Arts Picks

Tucked away on the 10th floor of the National Library is an astonishing collection of papers (above) - from maps and wills to prints and paintings - which offers engaging snapshots of Singapore before it became a crown colony.
Tucked away on the 10th floor of the National Library is an astonishing collection of papers (above) - from maps and wills to prints and paintings - which offers engaging snapshots of Singapore before it became a crown colony.PHOTO: CMG
The most eye-catching display is the actual 1824 Anglo-Dutch Treaty (above), an elaborately red-bound confection with golden tassels and a wax seal, which divided South-east Asia between the colonial powers of the English and the Dutch.
The most eye-catching display is the actual 1824 Anglo-Dutch Treaty (above), an elaborately red-bound confection with golden tassels and a wax seal, which divided South-east Asia between the colonial powers of the English and the Dutch.PHOTO: NATIONAL ARCHIEF

ON PAPER: SINGAPORE BEFORE 1867

Tucked away on the 10th floor of the National Library is an astonishing collection of papers - from maps and wills to prints and paintings - which offers engaging snapshots of Singapore before it became a crown colony.

The most eye-catching display is the actual 1824 Anglo-Dutch Treaty, an elaborately red-bound confection with golden tassels and a wax seal, which divided South-east Asia between the colonial powers of the English and the Dutch.

But there are many more engaging displays.

Check out the letters disputing ownership of Pearl's Hill. Captain James Pearl had bought up parcels of land and built a house there, naming it Stamford Hill in Raffles' honour. Raffles, however, ordered the land repossessed as the parcels had been bought without approval from the British administration. An outraged Pearl fired off letters to various colonial administrators, including William Farquhar. Raffles eventually returned the land to Pearl, who promptly renamed it after himself.

A section displaying the wills of unknown people is an eye-opening demonstration of the multi-cultural aspect of Singapore society in the mid-19th century as there are notes written in Jawi, Tamil and Chinese appended to English legal documents.

Look out, too, for Charles Dyce's 1846 landscape depicting the rock pillar, a landmark at Labrador which the Chinese called Longyamen (Dragon's Teeth Gate) and John Turnbull Thomson's painting of an 1850 view of Pulau Ubin's rock formations.

Budget at least 1-1/2 hours to explore this show, which has more than 150 artefacts on display.

WHERE: National Library Building, 100 Victoria Street WHEN:Till March 22, 2020 MRT: Bugis ADMISSION: Free INFO: str.sg/J3uG


458.32 SQUARE METRES


PHOTO: KANCHANA GUPTA

India-born and Singapore-based artist Kanchana Gupta (above) is holding her first solo show at Sullivan+Strumpf.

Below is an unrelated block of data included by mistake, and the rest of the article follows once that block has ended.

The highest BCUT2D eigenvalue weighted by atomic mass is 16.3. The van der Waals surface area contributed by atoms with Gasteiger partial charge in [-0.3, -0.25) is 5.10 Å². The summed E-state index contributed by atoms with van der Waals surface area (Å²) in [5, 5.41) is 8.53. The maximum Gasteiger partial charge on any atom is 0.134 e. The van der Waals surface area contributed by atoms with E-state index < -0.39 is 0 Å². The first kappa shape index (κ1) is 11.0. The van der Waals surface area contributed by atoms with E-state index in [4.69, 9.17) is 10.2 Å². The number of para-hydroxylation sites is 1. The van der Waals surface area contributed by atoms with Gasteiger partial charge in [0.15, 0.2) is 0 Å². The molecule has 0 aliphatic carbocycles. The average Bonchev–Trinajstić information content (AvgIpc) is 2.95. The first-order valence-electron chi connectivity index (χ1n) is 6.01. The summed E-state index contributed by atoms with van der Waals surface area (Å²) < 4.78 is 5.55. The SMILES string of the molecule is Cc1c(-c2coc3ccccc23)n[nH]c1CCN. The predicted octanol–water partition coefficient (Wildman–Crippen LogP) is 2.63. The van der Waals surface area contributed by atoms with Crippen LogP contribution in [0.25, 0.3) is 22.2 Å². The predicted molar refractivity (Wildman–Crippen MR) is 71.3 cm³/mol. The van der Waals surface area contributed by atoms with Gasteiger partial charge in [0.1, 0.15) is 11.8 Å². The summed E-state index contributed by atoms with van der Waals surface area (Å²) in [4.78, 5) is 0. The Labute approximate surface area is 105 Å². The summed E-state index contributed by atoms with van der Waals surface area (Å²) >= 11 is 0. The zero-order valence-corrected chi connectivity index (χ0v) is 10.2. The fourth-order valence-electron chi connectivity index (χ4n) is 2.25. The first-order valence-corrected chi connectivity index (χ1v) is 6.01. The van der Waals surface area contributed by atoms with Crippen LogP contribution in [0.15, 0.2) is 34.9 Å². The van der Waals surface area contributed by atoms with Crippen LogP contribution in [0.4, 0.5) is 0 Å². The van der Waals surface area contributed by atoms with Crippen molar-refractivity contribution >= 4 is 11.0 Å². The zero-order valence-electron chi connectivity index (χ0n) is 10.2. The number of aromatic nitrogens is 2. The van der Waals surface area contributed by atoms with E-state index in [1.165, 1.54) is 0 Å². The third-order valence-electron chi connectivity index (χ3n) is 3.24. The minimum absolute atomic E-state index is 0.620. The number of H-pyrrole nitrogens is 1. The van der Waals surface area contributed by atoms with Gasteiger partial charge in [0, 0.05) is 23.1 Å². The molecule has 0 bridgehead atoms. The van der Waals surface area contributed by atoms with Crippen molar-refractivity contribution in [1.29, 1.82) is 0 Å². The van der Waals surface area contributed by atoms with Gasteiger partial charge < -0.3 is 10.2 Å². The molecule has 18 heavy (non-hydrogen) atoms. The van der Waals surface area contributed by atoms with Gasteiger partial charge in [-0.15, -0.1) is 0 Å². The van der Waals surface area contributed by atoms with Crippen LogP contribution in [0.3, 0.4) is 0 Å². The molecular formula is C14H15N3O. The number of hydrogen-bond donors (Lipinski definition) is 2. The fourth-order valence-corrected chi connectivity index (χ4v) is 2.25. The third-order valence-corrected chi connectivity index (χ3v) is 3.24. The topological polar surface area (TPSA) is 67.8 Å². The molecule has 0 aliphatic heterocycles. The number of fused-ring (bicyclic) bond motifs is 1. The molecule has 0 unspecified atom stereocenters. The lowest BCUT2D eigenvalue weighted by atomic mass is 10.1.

458.32 Square Metres features new sculptures which are minimalist in form, but complex in textures as she has experimented with layering and compressing materials to create each piece. Her work is influenced by her encounters with Singapore's dense urban environment.

WHERE: Sullivan+Strumpf, 01-06, Block 5 Lock Road MRT: Labrador Park WHEN: Till Nov 10, 11am to 7pm (Tuesdays to Saturdays), 11am to 6pm (Sundays), closed on Mondays and public holidays ADMISSION: Free INFO: str.sg/J3ud


DON PASQUALE


PHOTO: KAOHSIUNG SYMPHONY ORCHESTRA

Nothing like a bit of Singlish to make opera accessible. At least that is what vocal arts group The Arts Place is hoping. This semi-staged production of Gaetano Donizetti's comic bel canto classic has a new script by Singaporean scriptwriter Jasmine Teo.

Old Don Pasquale (played by Ming-Mou Hsieh, above) has decided to marry to get an heir, as his nephew Ernesto has refused to marry Pasquale's choice of mate. Pasquale's doctor decides to teach him a lesson. Comedy ensues.

WHERE: Victoria Concert Hall, 9 Empress Place MRT: Raffles Place WHEN: Tomorrow, 7.30pm; Sunday, 4.30pm ADMISSION: $32 to $88 INFO: www.theartsplc.com


NIGHT AT THE LIBRARY


PHOTO: NATIONAL LIBRARY

The library is hoping to scare you into reading. Borrow four books or e-books this month and you can gain entry to its after-hours tours on Oct 25 and 26. Each 45-minute tour will offer poetry readings as well as stories about hantu and hauntings. There will also be free screenings - such as film-maker Lee Thean-jeen's Bring Back The Dead (2015) on Oct 25 and Thai film Pee Mak (2013) on Oct 26 - at the Plaza atrium.

WHERE: National Library Building, 100 Victoria Street MRT: Bugis/City Hall WHEN: Oct 25 and 26, 7.30pm to 12.30am ADMISSION: Free with loan receipts showing four book loans INFO: str.sg/J3u7

A version of this article appeared in the print edition of The Straits Times on October 18, 2019, with the headline 'Arts Picks'. Print Edition | Subscribe